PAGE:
: Loads for shipment should be properly packed, i.e. securely and safety, and adequately marked in order to indicate weight, poll marks, slinging points and, where necessary, any special precautions. Deficiencies in those directions should he questioned.
Where cargo is pre-slung attention must he given to the system of support which holds the load together as one unit, in stowage, pre-slung loads must he effectively blocked off so as to avoid inter-cargo damage from contact movement or displacement while crushing damage must be avoided by a sufficiency of dunnage/plyboard or synthetic packing between the layers or tiers of the pre-slung units.
Pre-slinging is becoming increasingly adaptable to many types (if loads by reason, among other tilings, of its time, and labour saving advantages.Bulky Lifts
. The position of the centre of gravity of a load should, preferably, be indicated on the outside of (he packaging. This allows of collect balancing in slinging, avoids any danger of accident while the load is in suspension while, with fork lift truck movement, permits of equal weight distribution over the machine. Attention in these respects is important and should have regard lo the known gross weight of the load being handled ami the type of its contents.
Insufficient attention to this procedure can raise difficulties both in lifting and in stowing since it does not nofollow that the centre of gravity of the 'content', i.e. for example, a machinery unit, coincides willi the geometrical centre of the overall package.Pallets
. Where cargo is loaded to be slowed on pallets, these should be in good order and condition and devoid of signs of collapsing under weight stress. Cargo on pallets should be loaded in such a way as to be evenly distributed, not irregular nor overhanging at the sides. The interlocking of the goods on the pallet, known as bonding, is much the preferable method.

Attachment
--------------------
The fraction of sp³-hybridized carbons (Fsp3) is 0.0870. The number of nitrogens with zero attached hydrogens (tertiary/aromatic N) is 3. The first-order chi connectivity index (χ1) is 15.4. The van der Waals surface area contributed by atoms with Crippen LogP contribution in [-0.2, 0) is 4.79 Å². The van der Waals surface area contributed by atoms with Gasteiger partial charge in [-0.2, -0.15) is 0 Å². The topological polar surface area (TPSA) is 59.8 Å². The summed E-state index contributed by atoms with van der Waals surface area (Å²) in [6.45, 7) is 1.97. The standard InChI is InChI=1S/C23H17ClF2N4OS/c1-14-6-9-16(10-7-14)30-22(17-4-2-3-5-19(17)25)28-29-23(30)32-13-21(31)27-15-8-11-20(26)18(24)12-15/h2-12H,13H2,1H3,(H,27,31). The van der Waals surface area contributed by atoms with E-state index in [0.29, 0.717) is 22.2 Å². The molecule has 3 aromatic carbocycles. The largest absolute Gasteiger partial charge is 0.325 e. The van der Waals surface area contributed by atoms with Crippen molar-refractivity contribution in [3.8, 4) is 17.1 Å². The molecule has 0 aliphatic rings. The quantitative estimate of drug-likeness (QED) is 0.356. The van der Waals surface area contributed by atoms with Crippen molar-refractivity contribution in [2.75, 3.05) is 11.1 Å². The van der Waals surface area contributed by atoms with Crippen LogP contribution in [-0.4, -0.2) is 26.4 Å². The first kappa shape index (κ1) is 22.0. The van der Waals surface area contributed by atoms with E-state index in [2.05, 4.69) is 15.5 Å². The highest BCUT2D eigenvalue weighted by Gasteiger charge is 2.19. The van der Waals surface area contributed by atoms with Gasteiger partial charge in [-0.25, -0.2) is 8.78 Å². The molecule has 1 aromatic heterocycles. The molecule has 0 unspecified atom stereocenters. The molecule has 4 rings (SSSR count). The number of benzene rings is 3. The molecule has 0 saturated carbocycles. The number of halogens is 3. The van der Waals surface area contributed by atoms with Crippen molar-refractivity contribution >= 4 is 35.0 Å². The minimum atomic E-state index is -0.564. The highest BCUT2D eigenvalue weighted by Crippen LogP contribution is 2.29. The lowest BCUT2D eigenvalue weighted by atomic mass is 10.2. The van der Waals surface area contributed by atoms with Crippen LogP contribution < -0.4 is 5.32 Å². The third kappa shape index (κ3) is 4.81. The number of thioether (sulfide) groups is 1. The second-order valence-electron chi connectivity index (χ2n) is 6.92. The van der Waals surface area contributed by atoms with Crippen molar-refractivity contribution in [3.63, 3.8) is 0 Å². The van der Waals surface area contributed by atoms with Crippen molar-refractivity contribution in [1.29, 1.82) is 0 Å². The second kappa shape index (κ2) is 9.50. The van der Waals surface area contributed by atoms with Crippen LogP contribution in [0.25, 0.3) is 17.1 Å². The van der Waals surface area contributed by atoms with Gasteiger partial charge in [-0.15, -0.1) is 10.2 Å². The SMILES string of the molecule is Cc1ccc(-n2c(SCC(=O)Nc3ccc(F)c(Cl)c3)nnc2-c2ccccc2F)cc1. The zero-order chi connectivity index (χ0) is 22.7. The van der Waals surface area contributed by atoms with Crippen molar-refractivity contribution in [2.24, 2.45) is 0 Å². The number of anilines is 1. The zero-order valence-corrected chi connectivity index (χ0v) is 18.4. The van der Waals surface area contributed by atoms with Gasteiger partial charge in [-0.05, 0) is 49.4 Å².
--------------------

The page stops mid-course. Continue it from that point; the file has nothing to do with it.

Unitization involves a high measure of palletized cargo.Unit Stowage
. All forms of unit stowage require even distribution, to which end 'dunnage' of appropriate form should be sensibly used. Plywood sheets, placed between each layer ol a unit slow, is a heller system in achieving a level surface and so preventing an otherwise intrusion of damaging causes from oilier cargo 'pieces'. Indeed, such arrangements are encouraged when loading containers on to the hatchways of tween decks as pan of a multi-stow.Containers . . . ex quay
. The cargo officer's involvement with cargo slowed in containers is where 'stuffing' is the practice. Stuffing is loading the container, ex quay, prior to shipment, from a variety of relatively small sized consignments.
Stuffing should nofollow the normally accepted principles of good slowage but, in particular, the nofollowing precautions are necessary.
The total load weight should be evenly distributed over the floor of the container such that the centre of gravity is low, and as near lo the centre ol gravity of the container as is possible.
Lighter cargo should be slowed on lop of heaviei ; precautions against contamination taken and choking off, in order to obtain a tight and solid load is essential.
Particular care should be exercised with goods of a damp or oily texture. This could inhibit a fire risk from spontaneous combustion. Where doubt arises, such goods should be rejected.
Stuffing calls for careful supervision . . . careful in the sense that labour employed may not always be of the usual high standards of normal stevedores nor is the environment of a single box as conducive to 'job satisfaction' as the normal hold/space cargo working operations. Lack of appropriate attention to the loading of the box could well lead lo difficulties later, when the vessel would be at sea.